L.A.-Based Lee & Associates Opens NYC Doors, Merges with Sierra

L.A.-based Lee & Associates, in a merger with Sierra Realty, opened its first office in New York City and will be focused primarily on the retail sector but will look to make headway into office leasing.

November 2, 2011
By Nicholas Ziegler, News Editor

Lee & Associates CEO Edward Invik (left) and Sierra president James Wacht

New York City, by almost any measure, is the primary market for real estate in the country – and L.A.-based Lee & Associates opened its first office in the city as of Nov. 1. The office, created by a merger with Sierra Realty Corp., will be focused primarily on the retail sector but will look to make headway into office leasing.
“We’re now officially Lee New York,” Lee & Associates CEO Edward Invik told Commercial Property Executive. “We’ve wanted to be in the market for more than a decade, but it was a matter of us finding the right people.”

James Wacht, president of Sierra, agreed.

“Our firm has been around since 1953,” he said, “and while Lee would be the perfect partner, it only made sense if we hire top-notch brokers to start a robust leasing practice.”

The idea that the right employees and brokers make or break the new venture is somewhat unique to Lee’s business model, in that of its 700 employees nationwide in its regional offices, 400 are owners and shareholders with a profit-sharing stake in the overall firm. The newly formed NYC company will retain Sierra’s 14 employees and has already hired two more experienced brokers.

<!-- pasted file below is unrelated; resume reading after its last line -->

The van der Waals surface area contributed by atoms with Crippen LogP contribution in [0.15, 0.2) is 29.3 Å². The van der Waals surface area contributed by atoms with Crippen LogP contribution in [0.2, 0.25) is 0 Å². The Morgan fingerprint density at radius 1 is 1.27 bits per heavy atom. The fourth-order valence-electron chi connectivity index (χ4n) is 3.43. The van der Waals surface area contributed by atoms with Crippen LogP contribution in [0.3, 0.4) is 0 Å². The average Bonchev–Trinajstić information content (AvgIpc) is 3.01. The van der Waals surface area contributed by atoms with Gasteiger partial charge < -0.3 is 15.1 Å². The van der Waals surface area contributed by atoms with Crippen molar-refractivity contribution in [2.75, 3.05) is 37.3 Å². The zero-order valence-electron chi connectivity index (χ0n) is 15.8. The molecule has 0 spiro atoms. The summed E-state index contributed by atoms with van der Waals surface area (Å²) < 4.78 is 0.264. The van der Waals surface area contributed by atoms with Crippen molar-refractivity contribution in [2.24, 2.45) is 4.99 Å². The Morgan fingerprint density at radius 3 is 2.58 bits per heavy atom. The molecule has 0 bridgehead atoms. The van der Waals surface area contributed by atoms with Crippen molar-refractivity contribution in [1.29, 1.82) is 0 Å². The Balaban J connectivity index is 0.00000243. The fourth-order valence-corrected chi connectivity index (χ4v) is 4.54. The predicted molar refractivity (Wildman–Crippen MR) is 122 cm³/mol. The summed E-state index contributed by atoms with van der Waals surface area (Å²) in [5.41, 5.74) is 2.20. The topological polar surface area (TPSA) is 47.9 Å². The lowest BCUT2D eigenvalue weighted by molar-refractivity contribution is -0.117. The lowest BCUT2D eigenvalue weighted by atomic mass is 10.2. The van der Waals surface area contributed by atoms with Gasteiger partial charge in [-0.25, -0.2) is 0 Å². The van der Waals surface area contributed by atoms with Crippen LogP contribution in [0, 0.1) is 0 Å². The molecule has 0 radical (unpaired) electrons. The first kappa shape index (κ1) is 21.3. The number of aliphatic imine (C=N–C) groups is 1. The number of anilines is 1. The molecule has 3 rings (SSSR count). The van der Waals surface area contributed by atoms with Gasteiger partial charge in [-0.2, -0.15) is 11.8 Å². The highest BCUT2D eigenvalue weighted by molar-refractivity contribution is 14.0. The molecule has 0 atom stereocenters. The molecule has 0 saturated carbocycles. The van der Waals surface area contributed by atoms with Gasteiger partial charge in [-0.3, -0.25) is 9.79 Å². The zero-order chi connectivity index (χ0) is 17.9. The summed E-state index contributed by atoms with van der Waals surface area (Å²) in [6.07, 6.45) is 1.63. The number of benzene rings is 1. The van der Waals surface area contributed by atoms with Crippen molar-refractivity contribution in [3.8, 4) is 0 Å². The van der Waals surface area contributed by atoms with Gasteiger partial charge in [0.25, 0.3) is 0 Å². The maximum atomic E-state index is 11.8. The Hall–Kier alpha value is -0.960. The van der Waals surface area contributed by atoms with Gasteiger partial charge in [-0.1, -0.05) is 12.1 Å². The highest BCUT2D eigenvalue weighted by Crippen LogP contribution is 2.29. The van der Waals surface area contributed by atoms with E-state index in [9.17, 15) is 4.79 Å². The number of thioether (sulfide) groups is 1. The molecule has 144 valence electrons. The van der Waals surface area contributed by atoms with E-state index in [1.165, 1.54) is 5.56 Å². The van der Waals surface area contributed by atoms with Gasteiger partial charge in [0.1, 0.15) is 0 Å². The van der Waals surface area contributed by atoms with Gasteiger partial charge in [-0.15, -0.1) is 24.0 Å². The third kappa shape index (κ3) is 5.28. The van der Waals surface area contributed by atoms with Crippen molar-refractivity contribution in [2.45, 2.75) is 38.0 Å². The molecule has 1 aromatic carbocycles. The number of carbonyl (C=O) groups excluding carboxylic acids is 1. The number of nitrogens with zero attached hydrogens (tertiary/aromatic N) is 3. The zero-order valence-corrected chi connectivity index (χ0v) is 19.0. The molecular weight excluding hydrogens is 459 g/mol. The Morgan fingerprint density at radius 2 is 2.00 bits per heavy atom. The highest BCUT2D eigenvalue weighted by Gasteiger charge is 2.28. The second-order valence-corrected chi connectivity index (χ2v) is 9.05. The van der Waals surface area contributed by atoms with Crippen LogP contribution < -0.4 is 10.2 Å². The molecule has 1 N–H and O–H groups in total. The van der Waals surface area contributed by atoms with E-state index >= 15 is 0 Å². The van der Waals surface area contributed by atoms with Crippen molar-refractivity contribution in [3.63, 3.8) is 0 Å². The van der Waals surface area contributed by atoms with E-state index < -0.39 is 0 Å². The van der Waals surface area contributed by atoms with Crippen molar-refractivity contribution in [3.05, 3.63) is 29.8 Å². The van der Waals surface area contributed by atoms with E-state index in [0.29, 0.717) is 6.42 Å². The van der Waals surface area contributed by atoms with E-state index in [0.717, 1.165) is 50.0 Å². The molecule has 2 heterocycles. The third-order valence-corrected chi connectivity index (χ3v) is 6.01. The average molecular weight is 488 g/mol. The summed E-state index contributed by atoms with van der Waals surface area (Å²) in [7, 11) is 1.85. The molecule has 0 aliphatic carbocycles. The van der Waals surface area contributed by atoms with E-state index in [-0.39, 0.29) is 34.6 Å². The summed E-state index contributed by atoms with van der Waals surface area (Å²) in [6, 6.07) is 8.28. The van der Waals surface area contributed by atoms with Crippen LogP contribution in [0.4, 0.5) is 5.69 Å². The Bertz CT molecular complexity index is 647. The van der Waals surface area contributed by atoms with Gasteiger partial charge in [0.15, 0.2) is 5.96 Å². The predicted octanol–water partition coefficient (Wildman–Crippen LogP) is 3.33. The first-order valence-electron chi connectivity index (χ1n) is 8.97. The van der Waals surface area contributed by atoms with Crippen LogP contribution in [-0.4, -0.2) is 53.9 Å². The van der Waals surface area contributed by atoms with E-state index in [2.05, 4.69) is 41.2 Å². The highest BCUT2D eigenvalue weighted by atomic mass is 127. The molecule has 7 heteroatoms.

“I’ve always been counter-cyclical,” Wacht said, “and this is a very good time to be growing a business. You need to grow when the markets are bad. In soft markets, people look for greener pastures.”

The opening of the New York office follows a series of recent Lee openings in Atlanta, Indianapolis, Kansas City, Kan., and Greenville, S.C.

Wacht told CPE that, while his firm has a strong retail presence — 13 of the 14 Sierra brokers specialize in that sector — he wants to grow his business with the “sweet spot” of 5,000 through 25,000-foot office leases.

“We’d like to penetrate the entire NYC market,” Invik said. “And the closer you are to the marketplace, the better equipped you are to serve your clients. We want to be as close to the pulse, to the activity, of the market as we can.”

While the next year is slated to bring growth to the firm, it will also present its challenges. The New York market has an inventory of more than 400 million square feet of office space and 105 million square feet of retail space — and, with external market forces constantly changing the landscape, making broad predictions is difficult.

“I’m not really sure where the market will be heading,” Wacht said. “I don’t see a real decline happening, but it’s a fragile market right now.”

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